People with bigger waists relative to their hips - commonly known as an 'apple shape' - have a significant increased risk of a heart attack, a study has found.
The study suggests a waist-to-hip radio could be a better predictor of heart attacks than general obesity, as measured using the body mass index (BMI) - which compares weight to height.
"Our findings suggest that differences in the way women and men store fat may affect their risk of heart disease," said lead author, Dr Sanne Peters, Research Fellow in Epidemiology at The George Institute, Oxford.
"Understanding the role sex differences in body fat distribution play in future health problems could lead to sex-specific public-health interventions that could address the global obesity epidemic more effectively."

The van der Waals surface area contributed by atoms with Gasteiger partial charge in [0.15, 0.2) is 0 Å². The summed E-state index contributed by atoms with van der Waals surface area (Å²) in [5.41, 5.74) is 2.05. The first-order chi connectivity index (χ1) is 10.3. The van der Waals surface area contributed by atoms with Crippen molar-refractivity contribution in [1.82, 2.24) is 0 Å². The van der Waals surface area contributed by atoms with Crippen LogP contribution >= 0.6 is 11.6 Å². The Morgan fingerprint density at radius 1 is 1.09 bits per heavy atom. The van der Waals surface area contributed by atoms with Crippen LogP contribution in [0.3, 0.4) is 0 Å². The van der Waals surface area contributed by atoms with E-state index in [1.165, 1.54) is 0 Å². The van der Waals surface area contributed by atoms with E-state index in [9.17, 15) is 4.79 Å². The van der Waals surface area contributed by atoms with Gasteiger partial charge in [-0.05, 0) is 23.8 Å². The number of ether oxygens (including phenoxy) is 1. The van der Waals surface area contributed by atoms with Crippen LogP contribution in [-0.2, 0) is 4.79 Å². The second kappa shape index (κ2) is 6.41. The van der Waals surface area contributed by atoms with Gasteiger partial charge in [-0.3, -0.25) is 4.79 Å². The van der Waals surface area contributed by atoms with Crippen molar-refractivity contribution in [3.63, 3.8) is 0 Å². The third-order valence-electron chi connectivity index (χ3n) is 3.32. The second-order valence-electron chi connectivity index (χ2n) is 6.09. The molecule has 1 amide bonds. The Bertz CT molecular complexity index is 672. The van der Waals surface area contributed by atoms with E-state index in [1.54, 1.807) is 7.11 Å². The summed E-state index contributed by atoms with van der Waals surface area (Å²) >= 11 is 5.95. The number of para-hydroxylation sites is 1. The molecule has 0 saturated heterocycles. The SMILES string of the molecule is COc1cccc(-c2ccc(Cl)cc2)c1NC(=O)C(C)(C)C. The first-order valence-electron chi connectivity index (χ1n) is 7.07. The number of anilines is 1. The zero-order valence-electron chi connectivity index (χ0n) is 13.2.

The study looked at the impact of fat distribution of 500,000 men and women and found the risk of heart disease was 10 to 20 per cent greater among those with bigger waists and higher waist-to-hip and waist-to-height ratios.
Waist-to-hip ratio was the strongest predictor of heart attack in women compared to men.
Dr Peters said each increase in hip-to-waist ratio increased the risk of heart attack by 49 per cent in women and 36 per cent in men.
The mechanisms for this association is not understood and further research is needed, however, Dr Peters hopes the findings will have clinical implications.
"We should think about more intense screening of women with an apple shape," Dr Peters said.